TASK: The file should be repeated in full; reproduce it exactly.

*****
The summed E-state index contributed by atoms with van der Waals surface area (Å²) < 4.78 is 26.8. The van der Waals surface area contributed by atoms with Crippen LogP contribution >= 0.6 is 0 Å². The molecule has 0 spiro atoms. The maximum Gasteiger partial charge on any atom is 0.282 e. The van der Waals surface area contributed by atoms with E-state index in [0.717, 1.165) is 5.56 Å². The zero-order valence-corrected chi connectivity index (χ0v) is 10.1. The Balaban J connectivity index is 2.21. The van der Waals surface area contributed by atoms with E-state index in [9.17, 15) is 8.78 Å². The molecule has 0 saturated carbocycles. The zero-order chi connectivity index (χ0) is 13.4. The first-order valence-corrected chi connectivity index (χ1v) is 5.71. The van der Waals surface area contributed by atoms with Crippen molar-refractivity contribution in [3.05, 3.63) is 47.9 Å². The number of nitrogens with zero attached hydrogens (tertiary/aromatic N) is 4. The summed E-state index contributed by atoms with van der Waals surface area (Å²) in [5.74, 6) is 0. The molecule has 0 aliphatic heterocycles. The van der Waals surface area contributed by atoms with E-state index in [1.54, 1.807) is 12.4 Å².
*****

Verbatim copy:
The summed E-state index contributed by atoms with van der Waals surface area (Å²) < 4.78 is 26.8. The van der Waals surface area contributed by atoms with Crippen LogP contribution >= 0.6 is 0 Å². The molecule has 0 spiro atoms. The maximum Gasteiger partial charge on any atom is 0.282 e. The van der Waals surface area contributed by atoms with E-state index in [0.717, 1.165) is 5.56 Å². The zero-order valence-corrected chi connectivity index (χ0v) is 10.1. The Balaban J connectivity index is 2.21. The van der Waals surface area contributed by atoms with E-state index in [9.17, 15) is 8.78 Å². The molecule has 0 saturated carbocycles. The zero-order chi connectivity index (χ0) is 13.4. The first-order valence-corrected chi connectivity index (χ1v) is 5.71. The van der Waals surface area contributed by atoms with Crippen molar-refractivity contribution in [3.05, 3.63) is 47.9 Å². The number of nitrogens with zero attached hydrogens (tertiary/aromatic N) is 4. The summed E-state index contributed by atoms with van der Waals surface area (Å²) in [5.74, 6) is 0. The molecule has 0 aliphatic heterocycles. The van der Waals surface area contributed by atoms with E-state index in [1.54, 1.807) is 12.4 Å².